3. Reconnect with Your Body. Get in the habit of asking yourself, How do I feel right now? Tune in to the sensations of your body and breath (without judgement) at least three times a day. You can do it now. Give yourself three long, slow, deep breaths. Next, relax your body, whether sitting or standing. Feel your feet on the floor. Notice your weight and balance; relax your arms and hands. Straighten your spine. Relax your shoulders. Relax your face, your eyes, your jaw, your forehead. This helps to slow down the reactivity center of the brain and allows you to get relief from stress. Pay attention to your body and breath at least three times a day.
  4. Make Ordinary Actions Mindful: Are you mindful, or mindless? Do you feel present and engaged? Or reactive and uninspired? When you practice being mindful you can be freed from habitual responses and being on “autopilot.” Here’s how: Choose a cue to remind you to be mindful. It could be when your phone rings, or when you first get into your car, or when you begin a meeting, or when you fill your water bottle. Use the cue to be remind yourself to tune in, relax, and be present. Mindfulness is when you are completely engaged in what you are doing while you are doing it without judgment. Mindfulness reduces stress, increases self-awareness, and expands your awareness so you can make better choices moment by moment.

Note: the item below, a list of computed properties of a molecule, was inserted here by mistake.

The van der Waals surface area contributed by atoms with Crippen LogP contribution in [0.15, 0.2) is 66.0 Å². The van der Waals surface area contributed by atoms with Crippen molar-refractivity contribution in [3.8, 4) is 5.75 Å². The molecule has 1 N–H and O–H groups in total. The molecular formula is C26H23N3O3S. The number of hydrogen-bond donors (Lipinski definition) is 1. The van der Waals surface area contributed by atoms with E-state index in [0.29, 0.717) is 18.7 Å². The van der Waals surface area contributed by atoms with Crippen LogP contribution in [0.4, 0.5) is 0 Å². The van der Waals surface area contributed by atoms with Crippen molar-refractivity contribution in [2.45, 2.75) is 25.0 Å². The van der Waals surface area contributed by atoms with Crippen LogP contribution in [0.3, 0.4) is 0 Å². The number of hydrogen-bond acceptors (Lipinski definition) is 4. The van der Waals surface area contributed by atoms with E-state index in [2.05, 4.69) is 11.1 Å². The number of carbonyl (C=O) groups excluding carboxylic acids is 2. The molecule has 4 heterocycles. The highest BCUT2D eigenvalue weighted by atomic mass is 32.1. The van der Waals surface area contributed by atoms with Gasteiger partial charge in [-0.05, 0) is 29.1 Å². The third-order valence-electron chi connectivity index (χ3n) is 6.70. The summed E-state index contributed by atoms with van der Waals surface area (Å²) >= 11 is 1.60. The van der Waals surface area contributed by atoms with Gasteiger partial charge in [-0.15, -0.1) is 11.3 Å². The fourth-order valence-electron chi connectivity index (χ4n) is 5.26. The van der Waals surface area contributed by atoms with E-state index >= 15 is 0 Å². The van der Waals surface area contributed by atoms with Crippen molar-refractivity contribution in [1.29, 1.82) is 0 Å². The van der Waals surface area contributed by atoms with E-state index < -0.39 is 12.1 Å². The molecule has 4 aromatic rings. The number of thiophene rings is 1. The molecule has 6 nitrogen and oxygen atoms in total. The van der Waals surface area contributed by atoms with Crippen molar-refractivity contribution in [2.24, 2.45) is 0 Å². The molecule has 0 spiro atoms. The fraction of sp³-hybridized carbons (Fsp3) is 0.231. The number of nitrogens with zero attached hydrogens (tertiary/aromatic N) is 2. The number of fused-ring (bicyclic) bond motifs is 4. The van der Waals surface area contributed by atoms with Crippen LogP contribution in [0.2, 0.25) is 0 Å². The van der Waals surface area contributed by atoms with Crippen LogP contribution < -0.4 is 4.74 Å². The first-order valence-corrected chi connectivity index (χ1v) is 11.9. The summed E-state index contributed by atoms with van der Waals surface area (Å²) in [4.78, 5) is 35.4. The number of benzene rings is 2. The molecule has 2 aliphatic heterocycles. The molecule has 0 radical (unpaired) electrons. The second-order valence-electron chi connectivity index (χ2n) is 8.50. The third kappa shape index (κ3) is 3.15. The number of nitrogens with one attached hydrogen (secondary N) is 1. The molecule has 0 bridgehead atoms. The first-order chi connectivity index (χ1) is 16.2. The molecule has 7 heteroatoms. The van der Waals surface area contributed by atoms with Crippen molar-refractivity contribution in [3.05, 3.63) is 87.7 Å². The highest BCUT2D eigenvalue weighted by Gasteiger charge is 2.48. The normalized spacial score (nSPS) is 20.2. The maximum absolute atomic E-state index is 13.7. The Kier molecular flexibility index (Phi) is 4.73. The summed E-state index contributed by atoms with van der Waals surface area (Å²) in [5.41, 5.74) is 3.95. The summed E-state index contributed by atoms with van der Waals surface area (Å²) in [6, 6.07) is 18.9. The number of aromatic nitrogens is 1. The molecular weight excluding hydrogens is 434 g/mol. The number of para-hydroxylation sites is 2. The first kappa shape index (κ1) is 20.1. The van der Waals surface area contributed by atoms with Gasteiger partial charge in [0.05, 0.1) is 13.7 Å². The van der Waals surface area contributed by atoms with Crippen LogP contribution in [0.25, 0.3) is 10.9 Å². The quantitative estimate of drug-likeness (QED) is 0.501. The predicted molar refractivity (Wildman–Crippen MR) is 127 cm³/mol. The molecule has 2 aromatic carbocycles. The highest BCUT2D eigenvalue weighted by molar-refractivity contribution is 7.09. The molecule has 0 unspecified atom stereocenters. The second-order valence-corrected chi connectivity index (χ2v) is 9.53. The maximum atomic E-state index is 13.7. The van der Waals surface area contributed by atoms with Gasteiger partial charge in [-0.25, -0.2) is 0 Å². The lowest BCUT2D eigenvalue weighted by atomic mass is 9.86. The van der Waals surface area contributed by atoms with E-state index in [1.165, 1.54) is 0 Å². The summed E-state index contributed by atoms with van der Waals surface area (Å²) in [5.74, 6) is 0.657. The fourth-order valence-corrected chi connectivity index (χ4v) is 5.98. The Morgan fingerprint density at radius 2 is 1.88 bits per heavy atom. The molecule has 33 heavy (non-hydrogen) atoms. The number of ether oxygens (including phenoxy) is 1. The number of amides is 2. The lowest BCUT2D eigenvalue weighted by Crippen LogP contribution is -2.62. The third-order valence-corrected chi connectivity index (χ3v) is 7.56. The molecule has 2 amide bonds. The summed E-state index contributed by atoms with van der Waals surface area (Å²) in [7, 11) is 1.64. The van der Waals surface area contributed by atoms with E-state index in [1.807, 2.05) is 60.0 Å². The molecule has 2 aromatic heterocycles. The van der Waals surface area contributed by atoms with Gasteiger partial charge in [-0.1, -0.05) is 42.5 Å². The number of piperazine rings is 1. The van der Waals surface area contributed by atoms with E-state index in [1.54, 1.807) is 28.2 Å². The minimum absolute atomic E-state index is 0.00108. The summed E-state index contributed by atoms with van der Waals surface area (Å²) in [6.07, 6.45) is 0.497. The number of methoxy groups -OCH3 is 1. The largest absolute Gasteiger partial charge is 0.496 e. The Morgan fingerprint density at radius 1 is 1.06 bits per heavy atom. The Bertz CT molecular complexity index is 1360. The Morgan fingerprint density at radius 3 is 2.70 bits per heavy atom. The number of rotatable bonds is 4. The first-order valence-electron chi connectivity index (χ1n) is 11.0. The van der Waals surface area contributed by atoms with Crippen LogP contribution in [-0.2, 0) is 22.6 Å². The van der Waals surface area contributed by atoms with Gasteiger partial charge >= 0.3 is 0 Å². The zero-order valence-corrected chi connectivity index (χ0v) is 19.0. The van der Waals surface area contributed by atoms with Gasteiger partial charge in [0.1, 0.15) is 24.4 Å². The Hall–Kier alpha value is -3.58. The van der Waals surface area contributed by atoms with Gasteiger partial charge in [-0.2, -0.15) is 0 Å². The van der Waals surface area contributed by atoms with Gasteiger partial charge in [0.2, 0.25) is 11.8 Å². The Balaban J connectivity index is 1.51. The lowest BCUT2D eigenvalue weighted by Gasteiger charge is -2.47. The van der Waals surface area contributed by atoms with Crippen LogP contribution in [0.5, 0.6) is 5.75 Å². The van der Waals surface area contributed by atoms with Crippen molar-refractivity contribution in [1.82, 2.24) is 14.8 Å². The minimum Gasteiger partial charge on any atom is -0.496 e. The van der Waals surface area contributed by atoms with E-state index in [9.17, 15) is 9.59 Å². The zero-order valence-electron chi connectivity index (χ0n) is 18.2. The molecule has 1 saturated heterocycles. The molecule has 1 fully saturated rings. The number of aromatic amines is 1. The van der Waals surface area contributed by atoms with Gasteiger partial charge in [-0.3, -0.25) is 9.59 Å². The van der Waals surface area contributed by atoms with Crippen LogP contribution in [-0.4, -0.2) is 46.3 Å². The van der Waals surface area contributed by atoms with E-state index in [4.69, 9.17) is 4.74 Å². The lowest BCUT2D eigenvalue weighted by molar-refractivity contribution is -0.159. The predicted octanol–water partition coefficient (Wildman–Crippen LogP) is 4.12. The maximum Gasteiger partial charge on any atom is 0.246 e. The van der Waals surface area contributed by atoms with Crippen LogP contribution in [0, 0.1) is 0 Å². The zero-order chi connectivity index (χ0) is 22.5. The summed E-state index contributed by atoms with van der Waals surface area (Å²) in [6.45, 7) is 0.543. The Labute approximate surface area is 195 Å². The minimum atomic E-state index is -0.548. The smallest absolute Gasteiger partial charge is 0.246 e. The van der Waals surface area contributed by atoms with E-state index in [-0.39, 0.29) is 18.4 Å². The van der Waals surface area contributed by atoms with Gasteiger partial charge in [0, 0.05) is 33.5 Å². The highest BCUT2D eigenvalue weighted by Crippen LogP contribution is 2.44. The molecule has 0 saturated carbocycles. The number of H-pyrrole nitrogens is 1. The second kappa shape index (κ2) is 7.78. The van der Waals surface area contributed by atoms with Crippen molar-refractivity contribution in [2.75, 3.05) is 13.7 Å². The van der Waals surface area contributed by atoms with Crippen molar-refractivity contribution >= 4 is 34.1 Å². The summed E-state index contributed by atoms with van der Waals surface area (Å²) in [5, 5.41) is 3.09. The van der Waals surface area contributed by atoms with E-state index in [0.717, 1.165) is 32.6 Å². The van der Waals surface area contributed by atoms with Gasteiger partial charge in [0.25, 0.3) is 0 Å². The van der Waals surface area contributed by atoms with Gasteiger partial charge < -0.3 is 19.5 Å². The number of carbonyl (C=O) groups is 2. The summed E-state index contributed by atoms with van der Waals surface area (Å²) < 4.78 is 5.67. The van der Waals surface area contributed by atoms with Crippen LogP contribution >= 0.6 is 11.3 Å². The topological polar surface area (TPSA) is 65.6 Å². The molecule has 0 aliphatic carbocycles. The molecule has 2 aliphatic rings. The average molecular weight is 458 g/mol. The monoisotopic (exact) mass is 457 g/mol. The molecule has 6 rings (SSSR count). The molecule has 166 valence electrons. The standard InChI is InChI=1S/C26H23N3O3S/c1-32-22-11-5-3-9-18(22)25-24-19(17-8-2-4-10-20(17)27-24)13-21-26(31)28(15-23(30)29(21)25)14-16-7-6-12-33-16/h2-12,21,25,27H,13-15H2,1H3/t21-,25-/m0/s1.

5. Mindful Refreshment: You can practice being present with a regular activity such as eating a meal or drinking a beverage. Here’s an example: It begins when you pick up the bottle or glass. Notice the way the light reflects on it. Notice how the container feels in your hand, its weight, texture, temperature. Take a sip and swallow. Notice the temperature and flavor (if there is one). Become aware of the sensations on your lips, in your mouth, and down your throat as you drink and swallow. Don’t judge or label your experience, simply engage in it. These mindful moments will refreshment will help you to savor your life.